There’s also the obvious need for a computer powerful enough to offer a decent production. These computers can cost anywhere between the ranges of R30 000 to R100 000, and these are the PCs which are compatible with streaming software, post production rendering, and having the hardware which matches the needs of some broadcasting equipment, such as audio visual desks. This is why we see the more “amateur” broadcasts being done in South Africa since it’s usually two guys in front of PC with microphones, a camera, and xsplit.

Let’s not forget the personnel costs. Having a production team is crucial to any professional broadcast. Major sporting broadcasts have writers, producers, camera men, sound technicians, video technicians, and more. This is, at the moment, far from our reach, but is a possibility for the future.

ELEAGUE studio

The Turner ELEAGUE Studio

These costs may have been inflated, but remember, we’re comparing our scenarios to that of professional broadcasts we see daily on the international stage.

Underestimated value

At the moment a large number of brands and hosts do not see the value in broadcasting in South Africa since, and let’s face it, we’re not exactly pulling in thousands of viewers without the aid of CS:GO or Dota 2 Lounge. Seeking out the proper talent, and compensating them for their work, is often overlooked by many small hosts out there. What they forget is that a large number of the broadcasters who are capable of doing a great job would rather come to some agreement over compensation, rather than see a subpar broadcast further bring the standard down.

This has been the case on many occasions, and it’s actually damaging to the local scene and an insult to anyone who puts in a ton of effort to get to the top of their game. It’s true, anyone can pick up a microphone and talk about a  game, and a lot of people are doing it, but you have to see it as an investment when you invite someone who knows what they’re doing to come and cover your tournament.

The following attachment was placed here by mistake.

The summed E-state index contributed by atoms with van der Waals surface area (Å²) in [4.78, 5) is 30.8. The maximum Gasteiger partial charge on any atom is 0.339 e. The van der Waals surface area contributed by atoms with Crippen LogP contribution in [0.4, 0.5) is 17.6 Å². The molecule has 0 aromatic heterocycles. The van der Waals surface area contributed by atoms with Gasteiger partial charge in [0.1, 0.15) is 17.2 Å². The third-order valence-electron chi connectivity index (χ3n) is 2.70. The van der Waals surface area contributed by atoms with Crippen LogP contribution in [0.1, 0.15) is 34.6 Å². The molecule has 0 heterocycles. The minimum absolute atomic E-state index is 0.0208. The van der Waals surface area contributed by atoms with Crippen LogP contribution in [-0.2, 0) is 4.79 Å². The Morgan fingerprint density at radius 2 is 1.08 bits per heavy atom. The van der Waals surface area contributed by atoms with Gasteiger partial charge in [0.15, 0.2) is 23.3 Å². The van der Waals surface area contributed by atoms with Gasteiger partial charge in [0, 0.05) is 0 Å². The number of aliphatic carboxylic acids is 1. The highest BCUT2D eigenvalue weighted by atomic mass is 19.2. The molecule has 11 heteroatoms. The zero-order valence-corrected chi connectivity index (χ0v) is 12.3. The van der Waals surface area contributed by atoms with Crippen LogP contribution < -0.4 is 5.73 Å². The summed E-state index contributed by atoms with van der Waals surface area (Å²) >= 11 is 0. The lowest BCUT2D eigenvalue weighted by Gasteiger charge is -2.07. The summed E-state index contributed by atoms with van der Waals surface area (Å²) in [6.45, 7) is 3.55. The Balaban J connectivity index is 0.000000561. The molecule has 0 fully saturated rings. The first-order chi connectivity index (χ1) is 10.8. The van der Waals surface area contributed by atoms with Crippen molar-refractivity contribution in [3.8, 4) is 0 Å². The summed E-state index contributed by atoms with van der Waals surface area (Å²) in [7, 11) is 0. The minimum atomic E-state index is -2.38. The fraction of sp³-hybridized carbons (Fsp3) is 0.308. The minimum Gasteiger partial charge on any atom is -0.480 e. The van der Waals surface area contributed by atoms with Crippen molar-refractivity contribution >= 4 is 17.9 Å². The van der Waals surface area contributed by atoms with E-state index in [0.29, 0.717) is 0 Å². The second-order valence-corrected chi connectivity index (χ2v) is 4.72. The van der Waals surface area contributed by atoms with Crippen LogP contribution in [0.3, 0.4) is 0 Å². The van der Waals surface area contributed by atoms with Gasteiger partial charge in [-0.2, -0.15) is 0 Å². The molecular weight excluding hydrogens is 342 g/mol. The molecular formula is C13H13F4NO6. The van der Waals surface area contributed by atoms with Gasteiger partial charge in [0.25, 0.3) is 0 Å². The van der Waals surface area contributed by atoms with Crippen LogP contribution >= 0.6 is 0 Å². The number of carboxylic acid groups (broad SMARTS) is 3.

DGL panel

Nav TV panelists at the Telkom Digital Gaming League Championships 2015

To give an example: Tournamnt Host A is looking to get their tiny online or LAN comp covered. They seek help from Organization B, and are not willing to come to any agreement over compensation. Joe Soap from Tournament A recalls John Doe posting on Facebook about wanting to shoutcast, and he lives in the area, so why not just ask him to come broadcast? John Doe arrives with his R50 headset and offers a subpar broadcast, and those who spectated now assume this is the standard of local broadcasting in South Africa. This has happened before, and it will continue to happen, and it’s ruining the scene. Sure, with some proper equipment and training John Doe could be a great broadcaster, but that’s not up for discussion in this circumstance.

While the value of shoutcasters right now may be small, in the future these are the guys who are going to bring in the numbers to promote your brand and tournament. They are one of the most essential parts of eSports, and while we may be focusing on the players right now and making sure they have enough tournaments to compete in, we also need to focus on the exposure which you gain by bringing in broadcasters.

In Closing

We all need to work together if we want any future for broadcasting in South Africa. In the next few years there will come a time where the above considerations will become irrelevant as major studios, like SuperSport, hire their own broadcasters and offer a professional show. However, at the moment there should be a level of understanding of what goes on behind the scenes and that this is, in fact, not an easy job for many. There’s also the dark side of broadcasting with regard to feuds, egos, and hierarchy, but that’s a story for another day.

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Last Updated: May 27, 2016

Kyle Wolmarans

Critical Hit's esports guy. I talk about esports and drink whiskey. I also write and cast for elsewhere - but my work here is independent of that.